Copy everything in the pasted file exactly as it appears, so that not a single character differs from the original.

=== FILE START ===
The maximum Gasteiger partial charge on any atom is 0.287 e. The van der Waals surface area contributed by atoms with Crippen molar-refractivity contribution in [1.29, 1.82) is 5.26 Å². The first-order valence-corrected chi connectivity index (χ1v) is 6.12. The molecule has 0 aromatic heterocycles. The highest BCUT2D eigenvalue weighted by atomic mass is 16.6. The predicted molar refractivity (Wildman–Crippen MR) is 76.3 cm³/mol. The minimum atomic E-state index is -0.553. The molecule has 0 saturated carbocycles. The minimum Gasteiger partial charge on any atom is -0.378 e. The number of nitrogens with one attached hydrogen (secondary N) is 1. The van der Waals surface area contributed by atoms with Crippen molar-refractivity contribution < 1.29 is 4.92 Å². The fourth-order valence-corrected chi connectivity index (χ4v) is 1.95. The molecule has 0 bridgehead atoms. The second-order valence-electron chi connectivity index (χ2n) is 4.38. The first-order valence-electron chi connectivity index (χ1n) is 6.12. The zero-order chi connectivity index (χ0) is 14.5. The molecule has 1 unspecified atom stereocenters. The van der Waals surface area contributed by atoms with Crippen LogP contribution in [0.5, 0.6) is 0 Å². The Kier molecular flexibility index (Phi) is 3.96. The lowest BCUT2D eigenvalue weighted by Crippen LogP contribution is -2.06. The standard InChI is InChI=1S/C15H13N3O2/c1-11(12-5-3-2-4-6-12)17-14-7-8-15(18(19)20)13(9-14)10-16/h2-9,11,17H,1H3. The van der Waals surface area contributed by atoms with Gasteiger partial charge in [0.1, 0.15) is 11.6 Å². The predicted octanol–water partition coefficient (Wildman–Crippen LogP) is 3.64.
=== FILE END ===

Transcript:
The maximum Gasteiger partial charge on any atom is 0.287 e. The van der Waals surface area contributed by atoms with Crippen molar-refractivity contribution in [1.29, 1.82) is 5.26 Å². The first-order valence-corrected chi connectivity index (χ1v) is 6.12. The molecule has 0 aromatic heterocycles. The highest BCUT2D eigenvalue weighted by atomic mass is 16.6. The predicted molar refractivity (Wildman–Crippen MR) is 76.3 cm³/mol. The minimum atomic E-state index is -0.553. The molecule has 0 saturated carbocycles. The minimum Gasteiger partial charge on any atom is -0.378 e. The number of nitrogens with one attached hydrogen (secondary N) is 1. The van der Waals surface area contributed by atoms with Crippen molar-refractivity contribution < 1.29 is 4.92 Å². The fourth-order valence-corrected chi connectivity index (χ4v) is 1.95. The molecule has 0 bridgehead atoms. The second-order valence-electron chi connectivity index (χ2n) is 4.38. The first-order valence-electron chi connectivity index (χ1n) is 6.12. The zero-order chi connectivity index (χ0) is 14.5. The molecule has 1 unspecified atom stereocenters. The van der Waals surface area contributed by atoms with Crippen LogP contribution in [0.5, 0.6) is 0 Å². The Kier molecular flexibility index (Phi) is 3.96. The lowest BCUT2D eigenvalue weighted by Crippen LogP contribution is -2.06. The standard InChI is InChI=1S/C15H13N3O2/c1-11(12-5-3-2-4-6-12)17-14-7-8-15(18(19)20)13(9-14)10-16/h2-9,11,17H,1H3. The van der Waals surface area contributed by atoms with Gasteiger partial charge in [0.1, 0.15) is 11.6 Å². The predicted octanol–water partition coefficient (Wildman–Crippen LogP) is 3.64.